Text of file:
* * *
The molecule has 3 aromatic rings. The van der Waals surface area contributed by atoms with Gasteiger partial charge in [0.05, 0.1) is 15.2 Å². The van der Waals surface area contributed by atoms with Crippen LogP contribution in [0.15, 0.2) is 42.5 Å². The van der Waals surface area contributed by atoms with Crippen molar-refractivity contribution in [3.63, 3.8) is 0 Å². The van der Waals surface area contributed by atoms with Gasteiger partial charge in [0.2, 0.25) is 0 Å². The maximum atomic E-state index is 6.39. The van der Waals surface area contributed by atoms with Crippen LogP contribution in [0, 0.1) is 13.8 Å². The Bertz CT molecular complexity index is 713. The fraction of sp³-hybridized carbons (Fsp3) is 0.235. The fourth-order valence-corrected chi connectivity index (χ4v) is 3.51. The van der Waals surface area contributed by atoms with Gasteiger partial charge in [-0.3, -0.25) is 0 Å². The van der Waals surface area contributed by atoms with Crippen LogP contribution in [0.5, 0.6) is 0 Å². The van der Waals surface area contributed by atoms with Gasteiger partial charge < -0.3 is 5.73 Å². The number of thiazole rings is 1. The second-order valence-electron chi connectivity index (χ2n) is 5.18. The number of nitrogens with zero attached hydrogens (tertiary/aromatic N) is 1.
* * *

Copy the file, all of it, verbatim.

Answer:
The molecule has 3 aromatic rings. The van der Waals surface area contributed by atoms with Gasteiger partial charge in [0.05, 0.1) is 15.2 Å². The van der Waals surface area contributed by atoms with Crippen LogP contribution in [0.15, 0.2) is 42.5 Å². The van der Waals surface area contributed by atoms with Crippen molar-refractivity contribution in [3.63, 3.8) is 0 Å². The van der Waals surface area contributed by atoms with Gasteiger partial charge in [0.2, 0.25) is 0 Å². The maximum atomic E-state index is 6.39. The van der Waals surface area contributed by atoms with Crippen LogP contribution in [0, 0.1) is 13.8 Å². The Bertz CT molecular complexity index is 713. The fraction of sp³-hybridized carbons (Fsp3) is 0.235. The fourth-order valence-corrected chi connectivity index (χ4v) is 3.51. The van der Waals surface area contributed by atoms with Gasteiger partial charge in [-0.3, -0.25) is 0 Å². The van der Waals surface area contributed by atoms with Crippen LogP contribution in [0.5, 0.6) is 0 Å². The van der Waals surface area contributed by atoms with Gasteiger partial charge < -0.3 is 5.73 Å². The number of thiazole rings is 1. The second-order valence-electron chi connectivity index (χ2n) is 5.18. The number of nitrogens with zero attached hydrogens (tertiary/aromatic N) is 1.